In this way, artistic expression helps young children communicate who they are. When done with other people, taking part in art project can help young ones with everyday communication, too. The very young can start to receive basic commands, like a suggestion to pick up a crayon; older budding artists can take more complex instructions. You can also talk to them about their art – comments about how a picture makes you feel, or how you like the colors, can be a great way to bond with your child while developing communication skills.
Toys that Nurture Artistic Expression
Since artistic development has so many benefits, you should make sure your child has plenty of toys available that are designed to foster their talents. Some come from store shelves, while others can easily be prepared at home. Here are some great options:
This highly popular modeling toy has been a staple of children’s playtime for since the middle of the 20th century. It’s a non-toxic, malleable material that doesn’t stain, which means your child can safely create figures of people and objects.
You can make your own, too, often made with a combination of flour, water, salt, and vegetable oil. For the very young, there are options that taste great, although you should be mindful of any that could trigger an allergic reaction, like some containing peanut butter.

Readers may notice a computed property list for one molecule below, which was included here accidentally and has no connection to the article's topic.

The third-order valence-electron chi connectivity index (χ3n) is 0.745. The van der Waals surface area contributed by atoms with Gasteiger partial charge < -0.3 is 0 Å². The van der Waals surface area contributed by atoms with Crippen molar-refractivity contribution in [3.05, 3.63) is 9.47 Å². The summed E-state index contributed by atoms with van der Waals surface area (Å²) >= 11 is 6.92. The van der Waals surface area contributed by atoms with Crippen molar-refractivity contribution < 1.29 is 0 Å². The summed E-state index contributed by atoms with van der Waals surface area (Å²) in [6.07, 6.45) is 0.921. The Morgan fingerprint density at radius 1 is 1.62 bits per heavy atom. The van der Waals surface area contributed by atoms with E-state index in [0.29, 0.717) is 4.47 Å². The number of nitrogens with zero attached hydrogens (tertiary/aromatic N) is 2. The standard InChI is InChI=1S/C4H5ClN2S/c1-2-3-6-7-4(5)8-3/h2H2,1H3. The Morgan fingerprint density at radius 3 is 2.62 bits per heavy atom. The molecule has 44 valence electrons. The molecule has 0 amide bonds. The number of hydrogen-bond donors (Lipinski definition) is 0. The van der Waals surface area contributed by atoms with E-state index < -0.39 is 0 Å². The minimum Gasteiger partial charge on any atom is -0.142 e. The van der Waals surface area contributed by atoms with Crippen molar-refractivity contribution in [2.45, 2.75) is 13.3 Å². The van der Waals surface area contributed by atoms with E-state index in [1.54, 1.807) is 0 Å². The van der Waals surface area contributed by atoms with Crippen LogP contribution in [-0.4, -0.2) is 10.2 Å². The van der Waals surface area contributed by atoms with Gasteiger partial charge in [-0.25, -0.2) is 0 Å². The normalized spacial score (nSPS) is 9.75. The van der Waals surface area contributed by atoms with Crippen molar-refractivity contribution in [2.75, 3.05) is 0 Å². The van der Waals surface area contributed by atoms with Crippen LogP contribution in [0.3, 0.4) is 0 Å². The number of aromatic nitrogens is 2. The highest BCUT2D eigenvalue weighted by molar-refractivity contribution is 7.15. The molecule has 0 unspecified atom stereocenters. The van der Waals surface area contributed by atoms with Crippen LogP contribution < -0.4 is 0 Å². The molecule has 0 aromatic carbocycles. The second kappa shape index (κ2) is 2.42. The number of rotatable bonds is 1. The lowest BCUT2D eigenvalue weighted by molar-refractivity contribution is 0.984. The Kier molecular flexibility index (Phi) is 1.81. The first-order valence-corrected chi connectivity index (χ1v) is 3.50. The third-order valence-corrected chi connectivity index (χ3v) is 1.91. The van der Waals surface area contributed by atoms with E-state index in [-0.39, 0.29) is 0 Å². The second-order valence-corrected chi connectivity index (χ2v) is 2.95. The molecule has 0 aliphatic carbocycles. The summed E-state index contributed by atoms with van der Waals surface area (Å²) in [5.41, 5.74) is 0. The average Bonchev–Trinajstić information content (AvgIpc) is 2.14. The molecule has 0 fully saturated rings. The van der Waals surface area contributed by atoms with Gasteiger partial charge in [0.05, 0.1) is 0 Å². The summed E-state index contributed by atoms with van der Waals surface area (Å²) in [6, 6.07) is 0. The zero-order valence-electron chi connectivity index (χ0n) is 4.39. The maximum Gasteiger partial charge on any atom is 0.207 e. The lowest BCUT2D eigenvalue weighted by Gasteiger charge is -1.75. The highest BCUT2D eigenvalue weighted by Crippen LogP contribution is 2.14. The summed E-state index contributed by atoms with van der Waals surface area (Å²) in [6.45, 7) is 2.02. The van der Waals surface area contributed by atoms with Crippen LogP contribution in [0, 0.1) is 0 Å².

Traditional paints aren’t a good idea for babies, but there are paints designed to accommodate babies’ artistic flair. Non-toxic paint options are available for children to safely smear the colorful formulas on paper. They can also rub it on a bathtub if they’d like, with some specialty paint products available to help merge bath time with art. For added fun, try foam adhesives in fun shapes that stick to the bathtub.
If you’re reluctant to let your child play with paints, try household options. Pudding can be excellent for the initial stages of finger painting, as can vibrant gelatin within a sealed plastic bag. In both cases, your child will have something they can manipulate to create interesting patterns and color combinations.
Water Based Art Creation Toys
There are some products that use something as simple as water to help your child create vibrant, creative art. The Aquadoodle, for example, makes drawing images fun and easy. It requires no ink or paint, which means no mess. Instead, you fill the toy with water, which will then become visible when your child runs a special pen across the screen. Since these sketches disappear in a few minutes, your child can use it to draw over and over again.